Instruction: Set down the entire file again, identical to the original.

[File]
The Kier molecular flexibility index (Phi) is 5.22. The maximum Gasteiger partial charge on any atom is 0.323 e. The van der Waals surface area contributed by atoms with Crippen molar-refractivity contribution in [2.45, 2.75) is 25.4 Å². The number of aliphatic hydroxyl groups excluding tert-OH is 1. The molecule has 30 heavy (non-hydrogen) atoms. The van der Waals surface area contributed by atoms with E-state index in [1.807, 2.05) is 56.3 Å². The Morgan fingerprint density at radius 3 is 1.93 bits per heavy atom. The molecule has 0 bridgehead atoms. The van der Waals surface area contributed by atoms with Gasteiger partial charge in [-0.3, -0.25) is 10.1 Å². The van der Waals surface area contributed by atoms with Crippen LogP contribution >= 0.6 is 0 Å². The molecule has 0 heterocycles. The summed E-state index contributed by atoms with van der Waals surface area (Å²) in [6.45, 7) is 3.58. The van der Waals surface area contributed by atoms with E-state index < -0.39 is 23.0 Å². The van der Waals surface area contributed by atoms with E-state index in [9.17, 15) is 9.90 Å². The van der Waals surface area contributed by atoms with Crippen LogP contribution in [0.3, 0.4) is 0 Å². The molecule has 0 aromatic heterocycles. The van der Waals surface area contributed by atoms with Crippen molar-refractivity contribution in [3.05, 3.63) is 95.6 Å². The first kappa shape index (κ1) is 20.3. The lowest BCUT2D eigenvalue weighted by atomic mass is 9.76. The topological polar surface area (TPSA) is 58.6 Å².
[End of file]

The Kier molecular flexibility index (Phi) is 5.22. The maximum Gasteiger partial charge on any atom is 0.323 e. The van der Waals surface area contributed by atoms with Crippen molar-refractivity contribution in [2.45, 2.75) is 25.4 Å². The number of aliphatic hydroxyl groups excluding tert-OH is 1. The molecule has 30 heavy (non-hydrogen) atoms. The van der Waals surface area contributed by atoms with E-state index in [1.807, 2.05) is 56.3 Å². The Morgan fingerprint density at radius 3 is 1.93 bits per heavy atom. The molecule has 0 bridgehead atoms. The van der Waals surface area contributed by atoms with Gasteiger partial charge in [-0.3, -0.25) is 10.1 Å². The van der Waals surface area contributed by atoms with Crippen LogP contribution >= 0.6 is 0 Å². The molecule has 0 heterocycles. The summed E-state index contributed by atoms with van der Waals surface area (Å²) in [6.45, 7) is 3.58. The van der Waals surface area contributed by atoms with E-state index < -0.39 is 23.0 Å². The van der Waals surface area contributed by atoms with E-state index in [9.17, 15) is 9.90 Å². The van der Waals surface area contributed by atoms with Crippen LogP contribution in [0.3, 0.4) is 0 Å². The molecule has 0 aromatic heterocycles. The van der Waals surface area contributed by atoms with Crippen molar-refractivity contribution in [3.05, 3.63) is 95.6 Å². The first kappa shape index (κ1) is 20.3. The lowest BCUT2D eigenvalue weighted by atomic mass is 9.76. The topological polar surface area (TPSA) is 58.6 Å².